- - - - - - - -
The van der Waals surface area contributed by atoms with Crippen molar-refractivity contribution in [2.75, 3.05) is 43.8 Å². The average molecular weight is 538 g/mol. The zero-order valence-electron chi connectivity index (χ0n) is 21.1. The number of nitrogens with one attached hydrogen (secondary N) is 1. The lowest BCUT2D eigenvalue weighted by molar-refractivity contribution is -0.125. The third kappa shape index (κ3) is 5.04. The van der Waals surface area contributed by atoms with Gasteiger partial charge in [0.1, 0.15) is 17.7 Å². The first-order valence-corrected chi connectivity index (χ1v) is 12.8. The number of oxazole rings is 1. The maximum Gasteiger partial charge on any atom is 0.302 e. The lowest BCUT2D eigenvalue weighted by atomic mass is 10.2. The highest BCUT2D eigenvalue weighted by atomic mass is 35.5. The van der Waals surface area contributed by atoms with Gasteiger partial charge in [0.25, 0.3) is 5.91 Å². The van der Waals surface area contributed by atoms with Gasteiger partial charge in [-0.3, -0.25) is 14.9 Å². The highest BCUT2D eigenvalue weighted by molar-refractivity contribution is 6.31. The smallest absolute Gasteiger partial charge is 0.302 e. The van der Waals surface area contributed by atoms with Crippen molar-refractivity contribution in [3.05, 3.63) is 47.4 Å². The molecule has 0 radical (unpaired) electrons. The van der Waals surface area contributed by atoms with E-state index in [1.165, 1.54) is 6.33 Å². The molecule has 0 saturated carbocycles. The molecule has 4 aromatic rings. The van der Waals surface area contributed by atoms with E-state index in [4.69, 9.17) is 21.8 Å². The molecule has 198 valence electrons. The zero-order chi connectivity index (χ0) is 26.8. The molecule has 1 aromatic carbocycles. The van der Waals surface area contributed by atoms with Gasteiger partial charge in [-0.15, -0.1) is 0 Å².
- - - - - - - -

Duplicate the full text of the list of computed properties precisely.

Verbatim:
The van der Waals surface area contributed by atoms with Crippen molar-refractivity contribution in [2.75, 3.05) is 43.8 Å². The average molecular weight is 538 g/mol. The zero-order valence-electron chi connectivity index (χ0n) is 21.1. The number of nitrogens with one attached hydrogen (secondary N) is 1. The lowest BCUT2D eigenvalue weighted by molar-refractivity contribution is -0.125. The third kappa shape index (κ3) is 5.04. The van der Waals surface area contributed by atoms with Gasteiger partial charge in [0.1, 0.15) is 17.7 Å². The first-order valence-corrected chi connectivity index (χ1v) is 12.8. The number of oxazole rings is 1. The maximum Gasteiger partial charge on any atom is 0.302 e. The lowest BCUT2D eigenvalue weighted by atomic mass is 10.2. The highest BCUT2D eigenvalue weighted by atomic mass is 35.5. The van der Waals surface area contributed by atoms with Gasteiger partial charge in [0.25, 0.3) is 5.91 Å². The van der Waals surface area contributed by atoms with Gasteiger partial charge in [-0.3, -0.25) is 14.9 Å². The highest BCUT2D eigenvalue weighted by molar-refractivity contribution is 6.31. The smallest absolute Gasteiger partial charge is 0.302 e. The van der Waals surface area contributed by atoms with Crippen molar-refractivity contribution in [3.05, 3.63) is 47.4 Å². The molecule has 0 radical (unpaired) electrons. The van der Waals surface area contributed by atoms with E-state index in [1.165, 1.54) is 6.33 Å². The molecule has 0 saturated carbocycles. The molecule has 4 aromatic rings. The van der Waals surface area contributed by atoms with E-state index in [4.69, 9.17) is 21.8 Å². The molecule has 198 valence electrons. The zero-order chi connectivity index (χ0) is 26.8. The molecule has 1 aromatic carbocycles. The van der Waals surface area contributed by atoms with Gasteiger partial charge in [-0.15, -0.1) is 0 Å².